Lok Sabha polls 2019: This election season, it’s all about the names

The data shows that in 74 Lok Sabha and assembly constituencies, at least one of the top three contestants in terms of the vote share had to contest against at least one candidate of the same name.
An Electronic Voting Machine (EVM) and Voter verifiable paper audit trail (VVPAT), at an office, in Ghaziabad.(HT File Photo)
An Electronic Voting Machine (EVM) and Voter verifiable paper audit trail (VVPAT), at an office, in Ghaziabad.(HT File Photo)
Updated on Mar 18, 2019 12:18 PM IST
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Hindustan Times, New Delhi | By Vijdan Mohammad Kawoosa

Electronic Voting Machines (EVM) to be used in the upcoming Lok Sabha elections will carry a candidate’s photograph along with his/her party’s symbol, chief election commissioner Sunil Arora said at a press conference while announcing the schedule on March 10 for this summers’ general elections.

“This will help avoid any confusion, which may arise when candidates with same or similar names contest from the same constituency,” he said. Political parties and candidates are concerned that these namesake candidates may cut into their vote share by confusing the voters. How big is the problem in India? An HT analysis suggests that while it may not be widespread, it is not insignificant either.

HT has looked at Lok Sabha and state assembly constituencies where at least two candidates had the same name. Only the elections held since 2014 have been analysed here. Several computerised algorithms such as N-Gram Fingerprint have been used to identify candidates with the same name but different spellings.

There were at least 23 constituencies in 2014 Lok Sabha elections where at least two candidates shared the same full name. In the state assembly elections held since 2014, there were at least 108 such constituencies across 19 states. Among them, there were two Lok Sabha and eight assembly constituencies with more than one group of candidates with the same name. To be sure, these may be underestimated figures considering a small margin of error in identifying multiple candidates with same name but different spellings. Tamil Nadu had the highest number of constituencies with multiple namesake candidates contesting the same seat, both in Lok Sabha and assembly polls. It was followed by Madhya Pradesh and Uttar Pradesh. The concern among the front-running candidates that their namesakes may cut into their vote share may be genuine.

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The data shows that in 74 Lok Sabha and assembly constituencies, at least one of the top three contestants in terms of the vote share had to contest against at least one candidate of the same name.

However, none of these frontrunners lost because of their namesakes cutting into their votes. They either won the seat or lost with a margin greater than the combined vote share of their namesake candidates. This means that even if the voters would have voted for them instead of their namesake candidates, they would still have lost.

To be sure, this doesn’t mean the namesake candidates cannot play a significant role. For instance, the Bharatiya Janata Party’s Chandu Lal Sahu contested Chhattisgarh’s Mahasamund Lok Sabha seat in 2014 against Congress’s Ajit Jogi. But there were seven other independent candidates named Chandu Lal Sahu in fray. Even as Sahu won the seat with a margin of 0.1% votes, the seat could easily have gone to the Congress had Sahu’s namesakes polled some more votes. The namesake Sahus together received 62,934 votes, or 5.6% of the total votes.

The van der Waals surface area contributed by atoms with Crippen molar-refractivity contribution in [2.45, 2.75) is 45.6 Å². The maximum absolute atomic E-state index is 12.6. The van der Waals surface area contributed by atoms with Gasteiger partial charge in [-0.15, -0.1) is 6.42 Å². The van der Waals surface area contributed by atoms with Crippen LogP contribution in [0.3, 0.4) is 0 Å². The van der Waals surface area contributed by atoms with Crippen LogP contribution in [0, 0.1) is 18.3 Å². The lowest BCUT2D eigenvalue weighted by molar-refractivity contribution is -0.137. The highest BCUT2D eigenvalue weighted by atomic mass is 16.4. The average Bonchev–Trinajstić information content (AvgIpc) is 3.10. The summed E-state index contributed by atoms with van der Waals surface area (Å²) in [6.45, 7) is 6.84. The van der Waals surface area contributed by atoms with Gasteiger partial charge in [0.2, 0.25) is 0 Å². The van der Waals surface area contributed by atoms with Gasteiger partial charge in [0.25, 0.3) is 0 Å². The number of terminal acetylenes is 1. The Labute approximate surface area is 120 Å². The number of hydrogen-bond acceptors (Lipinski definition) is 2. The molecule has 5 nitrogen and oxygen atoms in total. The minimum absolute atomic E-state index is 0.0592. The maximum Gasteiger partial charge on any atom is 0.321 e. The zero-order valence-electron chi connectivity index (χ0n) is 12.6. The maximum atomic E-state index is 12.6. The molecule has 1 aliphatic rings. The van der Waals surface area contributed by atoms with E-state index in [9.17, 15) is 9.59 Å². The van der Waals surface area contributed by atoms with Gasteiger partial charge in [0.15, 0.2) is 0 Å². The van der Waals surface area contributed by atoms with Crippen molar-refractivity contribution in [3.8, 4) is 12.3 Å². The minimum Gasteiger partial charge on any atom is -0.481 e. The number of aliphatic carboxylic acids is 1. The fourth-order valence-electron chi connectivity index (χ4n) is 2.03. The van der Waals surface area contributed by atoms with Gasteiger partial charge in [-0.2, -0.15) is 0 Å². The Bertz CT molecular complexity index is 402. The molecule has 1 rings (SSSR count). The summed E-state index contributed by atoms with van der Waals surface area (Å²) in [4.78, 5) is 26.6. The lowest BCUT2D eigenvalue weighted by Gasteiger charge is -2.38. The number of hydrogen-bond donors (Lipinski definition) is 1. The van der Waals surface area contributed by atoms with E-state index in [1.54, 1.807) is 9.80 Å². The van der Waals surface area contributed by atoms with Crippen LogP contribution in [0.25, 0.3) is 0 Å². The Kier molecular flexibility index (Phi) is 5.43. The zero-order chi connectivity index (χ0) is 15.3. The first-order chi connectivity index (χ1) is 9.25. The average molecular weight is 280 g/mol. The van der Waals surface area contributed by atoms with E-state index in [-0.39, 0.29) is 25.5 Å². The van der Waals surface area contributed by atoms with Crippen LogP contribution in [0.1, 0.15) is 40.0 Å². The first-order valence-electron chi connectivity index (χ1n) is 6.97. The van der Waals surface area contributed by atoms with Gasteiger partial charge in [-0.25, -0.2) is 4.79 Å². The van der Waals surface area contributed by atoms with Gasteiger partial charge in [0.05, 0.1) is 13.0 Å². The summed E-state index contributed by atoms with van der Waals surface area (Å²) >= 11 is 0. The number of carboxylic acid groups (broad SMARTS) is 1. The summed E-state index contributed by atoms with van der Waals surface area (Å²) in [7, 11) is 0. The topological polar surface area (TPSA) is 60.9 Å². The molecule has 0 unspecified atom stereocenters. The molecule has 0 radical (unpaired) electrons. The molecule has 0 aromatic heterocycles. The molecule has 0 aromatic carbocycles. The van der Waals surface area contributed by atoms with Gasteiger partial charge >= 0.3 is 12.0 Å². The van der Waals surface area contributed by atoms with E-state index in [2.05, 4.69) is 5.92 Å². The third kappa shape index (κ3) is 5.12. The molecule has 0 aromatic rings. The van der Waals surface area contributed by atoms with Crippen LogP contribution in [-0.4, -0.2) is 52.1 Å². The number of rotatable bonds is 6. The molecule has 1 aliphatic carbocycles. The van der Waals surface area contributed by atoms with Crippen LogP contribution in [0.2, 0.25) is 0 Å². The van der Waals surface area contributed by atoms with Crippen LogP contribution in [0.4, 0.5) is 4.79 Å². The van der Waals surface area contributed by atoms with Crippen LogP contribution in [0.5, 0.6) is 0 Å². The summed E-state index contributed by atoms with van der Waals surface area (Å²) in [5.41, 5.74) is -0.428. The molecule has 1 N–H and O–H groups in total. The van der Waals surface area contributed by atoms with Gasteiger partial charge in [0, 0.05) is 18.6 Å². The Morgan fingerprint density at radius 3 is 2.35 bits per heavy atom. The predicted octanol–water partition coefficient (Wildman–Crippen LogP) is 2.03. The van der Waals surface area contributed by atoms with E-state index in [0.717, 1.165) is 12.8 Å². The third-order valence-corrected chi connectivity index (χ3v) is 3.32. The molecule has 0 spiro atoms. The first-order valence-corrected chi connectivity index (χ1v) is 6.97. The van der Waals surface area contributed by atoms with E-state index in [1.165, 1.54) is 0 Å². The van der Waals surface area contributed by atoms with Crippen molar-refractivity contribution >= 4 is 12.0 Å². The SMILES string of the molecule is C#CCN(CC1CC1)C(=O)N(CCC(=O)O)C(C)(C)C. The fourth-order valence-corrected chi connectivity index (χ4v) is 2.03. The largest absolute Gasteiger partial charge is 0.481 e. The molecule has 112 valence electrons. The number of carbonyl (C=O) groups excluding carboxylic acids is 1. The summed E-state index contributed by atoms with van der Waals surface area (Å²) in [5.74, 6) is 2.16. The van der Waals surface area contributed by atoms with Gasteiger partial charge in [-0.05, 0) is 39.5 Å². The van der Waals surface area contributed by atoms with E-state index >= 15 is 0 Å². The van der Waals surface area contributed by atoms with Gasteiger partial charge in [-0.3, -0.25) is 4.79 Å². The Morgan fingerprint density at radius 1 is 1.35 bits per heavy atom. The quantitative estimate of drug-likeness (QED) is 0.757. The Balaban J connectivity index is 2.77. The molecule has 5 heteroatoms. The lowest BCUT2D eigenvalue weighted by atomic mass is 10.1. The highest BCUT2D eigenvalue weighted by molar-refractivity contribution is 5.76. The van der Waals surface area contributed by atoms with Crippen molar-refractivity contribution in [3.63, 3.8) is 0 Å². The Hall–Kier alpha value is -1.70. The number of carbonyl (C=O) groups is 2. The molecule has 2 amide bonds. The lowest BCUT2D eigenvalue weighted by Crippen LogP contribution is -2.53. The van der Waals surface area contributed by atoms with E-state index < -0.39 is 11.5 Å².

In other places too, top contestants faced more than one candidate with the same name. For instance, there were five candidates named Lakhan Lal Sahu in Chhattisgarh’s Bilaspur Lok Sabha seat and three candidates named Jarnail Singh in West Delhi Lok Sabha seat. In Punjab’s Zira assembly seat, Kulbir Singh of the Congress and Gurpreet Singh of the Aam Aadmi Party were among the top three contestants. Each of them had three more namesake candidates in the fray for the same seat.

 

The impact of the namesake candidates on top contestants may be much larger if candidates with similar but not the exactly same name are taken into account. For instance, names of two candidates in Chennai South Lok Sabha seat sound similar: “S.V.Ramani” and “S.Veeramani”. Even in the Mahasamund seat, where Sahu faced seven other candidates with the same name, there were five more candidates with names similar to his: Three Chandu Ram Sahus and two Moti Lal Sahus.

Multiple candidates with same name contesting for a single seat may or may not be a mere coincidence. In a country with about 1.3 billion population, many people are likely to have a common name. For instance, an electoral roll search on the Election Commission of India’s) website shows that Prime Minister Narendra Modi has at least 53 namesakes among registered voters across India. Congress president Rahul Gandhi has at least 390 namesakes. This means, given that a large number of people may have the same name, it is possible that two genuine candidates of the same name are in fray. At the same time, it also means that if someone wants to field a dummy candidate, it may not be difficult to find one.

But in any case, the ECI’s decision to print photograph of a candidate along with his name and election symbol on the voting unit can make it easier for the voters to identify the candidate they want to vote for.

For complete coverage of Lok Sabha Elections 2019, click here

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Saturday, October 23, 2021